Numerous demonstrations over the years have demonstrated the capabilities that atomically thin materials can bring to electronics: extremely small size, excellent performance and some distinctive properties. But nearly all of these demonstrations required the electronics to be tested to be essentially assembled by hand. Materials such as graphene are often placed on a random surface, so the wiring needed for it to function is built around that location. Not exactly a recipe for mass production.
To the extent that there has been some progress, it has been limited. One of the most recent efforts involved the use of graphene and molybdenum disulfide to make the transistor with the smallest gate length. In this case, the two atomically thin materials had to be positioned carefully but not precisely. Any excess material was etched away and a key feature was achieved by cutting the graphene sheet.
This week saw a somewhat different approach to building these tiny devices: chemistry. A research team linked the two materials used in the previous study, graphene and molybdenum disulfide, using a single bridging molecule that could react with either of them. The chemistry of the bridging molecule also influenced the behavior of a device made using this approach.
Two for one
Graphene and molybdenum disulfide form sheets only one atom thick: all the chemical bonds that hold the sheet together force it to form a planar structure. They make a useful combination because they have different properties. Molybdenum disulfide is a semiconductor, while graphene usually conducts electricity well (although it can be converted to a semiconductor given the right environment). Normally, devices involving the two materials are built simply by superimposing them on top of each other. Weak interactions called Van der Waals forces will hold them together.
The group behind the work here, based in Spain, decided to try and build something a little stronger. Many chemicals have been identified that can break the bonds in the plane of either of these materials and chemically attach themselves to the surface of the sheet. At sufficiently high levels, this reaction would cause the sheet to break. But as long as the levels of these reactions are kept low enough, the sheet will remain intact and have a sparse coating of the reactive chemical.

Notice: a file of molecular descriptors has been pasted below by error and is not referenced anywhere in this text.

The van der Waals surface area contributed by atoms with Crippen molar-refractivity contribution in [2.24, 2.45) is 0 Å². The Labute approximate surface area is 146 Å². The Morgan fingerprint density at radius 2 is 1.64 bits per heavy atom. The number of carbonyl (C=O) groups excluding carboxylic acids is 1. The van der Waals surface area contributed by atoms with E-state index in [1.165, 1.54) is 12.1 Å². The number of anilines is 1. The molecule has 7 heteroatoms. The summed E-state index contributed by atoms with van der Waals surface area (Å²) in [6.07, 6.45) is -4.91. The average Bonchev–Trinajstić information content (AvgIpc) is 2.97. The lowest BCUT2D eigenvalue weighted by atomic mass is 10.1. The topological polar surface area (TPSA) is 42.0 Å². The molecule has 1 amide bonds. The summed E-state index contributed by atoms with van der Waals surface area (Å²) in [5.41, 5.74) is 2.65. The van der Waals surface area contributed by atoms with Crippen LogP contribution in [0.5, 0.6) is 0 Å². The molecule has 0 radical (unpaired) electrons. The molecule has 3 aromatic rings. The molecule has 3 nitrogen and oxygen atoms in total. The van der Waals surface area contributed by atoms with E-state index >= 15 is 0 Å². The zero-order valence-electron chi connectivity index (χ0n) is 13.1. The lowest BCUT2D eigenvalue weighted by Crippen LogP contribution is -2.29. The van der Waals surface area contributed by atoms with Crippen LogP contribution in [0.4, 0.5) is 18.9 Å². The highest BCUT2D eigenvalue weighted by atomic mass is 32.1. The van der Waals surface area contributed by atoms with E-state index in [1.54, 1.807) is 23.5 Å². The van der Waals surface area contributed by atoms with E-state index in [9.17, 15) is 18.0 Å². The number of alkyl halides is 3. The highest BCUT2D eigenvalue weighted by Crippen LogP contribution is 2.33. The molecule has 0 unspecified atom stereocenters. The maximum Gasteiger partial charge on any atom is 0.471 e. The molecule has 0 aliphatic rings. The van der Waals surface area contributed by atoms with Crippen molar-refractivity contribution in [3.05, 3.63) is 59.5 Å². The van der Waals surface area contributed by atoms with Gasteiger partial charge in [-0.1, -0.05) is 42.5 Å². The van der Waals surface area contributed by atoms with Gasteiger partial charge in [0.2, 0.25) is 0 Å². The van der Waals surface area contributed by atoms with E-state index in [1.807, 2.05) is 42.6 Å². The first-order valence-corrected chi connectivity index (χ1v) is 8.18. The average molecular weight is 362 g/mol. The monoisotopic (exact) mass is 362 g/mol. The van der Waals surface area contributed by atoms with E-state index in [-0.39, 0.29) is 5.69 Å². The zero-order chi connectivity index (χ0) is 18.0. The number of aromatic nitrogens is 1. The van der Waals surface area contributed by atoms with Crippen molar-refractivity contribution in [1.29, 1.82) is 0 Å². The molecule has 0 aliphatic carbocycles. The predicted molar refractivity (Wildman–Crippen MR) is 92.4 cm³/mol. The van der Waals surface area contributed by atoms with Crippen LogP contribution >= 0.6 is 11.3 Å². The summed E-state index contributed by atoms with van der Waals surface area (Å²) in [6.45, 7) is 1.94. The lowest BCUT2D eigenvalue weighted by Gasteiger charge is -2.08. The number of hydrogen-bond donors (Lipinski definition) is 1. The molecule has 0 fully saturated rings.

The new work aims to create a single molecule that acts as a bridge between graphene and molybdenum disulfide. At one end of the bridge is a chemical group that reacts with molybdenum disulfide. On the other hand, there is a chemical group that interacts with graphene. There is only a short non-reactive benzene ring in between.
Starting with some molybdenum disulfide flakes, the researchers performed a reaction that connected the bridge to the flake. Next, the flakes were placed with graphene sheets, where the other end of the bridging molecule reacted with the graphene. The result was a graphene sheet decorated with molybdenum disulfide flakes, with the two connected via the bridging molecule.
An altered device
To make a device from the connected material, the graphene sheet was placed on a silicon substrate and flanked by electrodes. Silicon could be used to control the flow of current through graphene from one electrode to the other. This allowed the researchers to test their behavior in various states of chemical alteration.
With silicon carrying enough charge to convert graphene into a semiconductor, simply laying molybdenum disulfide across it without chemical bridges would lead to the presence of more electrons in graphene. This would make it an n-type semiconductor (n for negative). Connecting the bridge molecule to graphene alone, on the contrary, would lead to the extraction of electrons from graphene, converting it into a p-type semiconductor (p being positive).
With the whole combination of graphene-bridge-molybdenum disulfide, the two chemicals bonded to graphene partially offset each other. The bridging molecule still converted the graphene to a p-type semiconductor, but the effect was weaker due to the presence of the molybdenum disulfide.
Hence, the work provides a nice demonstration that it is possible to fine-tune the conductive property of graphene by attaching other chemicals to it. It may be possible to build a large library of bridging molecules that alter the behavior of graphene in different ways.
The work also suggests that it is possible to construct functional structures involving more than one atomically thin material using chemistry. For example, it might be possible to roll out a sheet of graphene, eliminate anything unnecessary, and then use chemistry to attach another atomically thin material to it. This could potentially get around the problem of materials randomly placing themselves on what should be a compact device.
But this document proves no such thing. Molybdenum disulfide flakes are tiny compared to graphene sheets. So what you get is a graphene sheet in which only a part is covered with molybdenum disulfide, a portion that is well under half. This is sufficient to influence the behavior of graphene, but not necessarily to make a device that requires extensive graphene-molybdenum disulfide interactions.
It is possible that we can increase efficiency and turn it into a manufacturing technique. But the process will need some considerable improvements before we get there.
Chemistry of nature2022. DOI: 10.1038 / s41557-022-00924-1 (Information on DOIs).